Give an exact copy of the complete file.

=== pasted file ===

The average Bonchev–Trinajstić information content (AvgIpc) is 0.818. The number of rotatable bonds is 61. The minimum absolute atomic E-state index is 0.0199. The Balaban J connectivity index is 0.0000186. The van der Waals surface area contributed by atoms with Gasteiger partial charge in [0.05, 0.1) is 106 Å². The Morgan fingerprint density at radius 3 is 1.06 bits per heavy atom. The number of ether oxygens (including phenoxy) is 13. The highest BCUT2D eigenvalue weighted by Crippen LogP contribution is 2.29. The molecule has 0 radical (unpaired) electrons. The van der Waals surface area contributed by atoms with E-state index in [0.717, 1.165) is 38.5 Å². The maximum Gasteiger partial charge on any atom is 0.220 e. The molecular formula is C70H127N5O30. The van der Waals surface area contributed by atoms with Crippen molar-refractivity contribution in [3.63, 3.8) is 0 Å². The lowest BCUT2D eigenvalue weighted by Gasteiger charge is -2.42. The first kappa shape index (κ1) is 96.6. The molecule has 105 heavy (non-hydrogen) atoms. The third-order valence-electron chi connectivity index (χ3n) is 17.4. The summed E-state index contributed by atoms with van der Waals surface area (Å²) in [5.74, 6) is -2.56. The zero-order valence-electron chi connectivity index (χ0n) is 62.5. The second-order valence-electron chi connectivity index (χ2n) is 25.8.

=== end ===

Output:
The average Bonchev–Trinajstić information content (AvgIpc) is 0.818. The number of rotatable bonds is 61. The minimum absolute atomic E-state index is 0.0199. The Balaban J connectivity index is 0.0000186. The van der Waals surface area contributed by atoms with Gasteiger partial charge in [0.05, 0.1) is 106 Å². The Morgan fingerprint density at radius 3 is 1.06 bits per heavy atom. The number of ether oxygens (including phenoxy) is 13. The highest BCUT2D eigenvalue weighted by Crippen LogP contribution is 2.29. The molecule has 0 radical (unpaired) electrons. The van der Waals surface area contributed by atoms with E-state index in [0.717, 1.165) is 38.5 Å². The maximum Gasteiger partial charge on any atom is 0.220 e. The molecular formula is C70H127N5O30. The van der Waals surface area contributed by atoms with Crippen molar-refractivity contribution in [3.63, 3.8) is 0 Å². The lowest BCUT2D eigenvalue weighted by Gasteiger charge is -2.42. The first kappa shape index (κ1) is 96.6. The molecule has 105 heavy (non-hydrogen) atoms. The third-order valence-electron chi connectivity index (χ3n) is 17.4. The summed E-state index contributed by atoms with van der Waals surface area (Å²) in [5.74, 6) is -2.56. The zero-order valence-electron chi connectivity index (χ0n) is 62.5. The second-order valence-electron chi connectivity index (χ2n) is 25.8.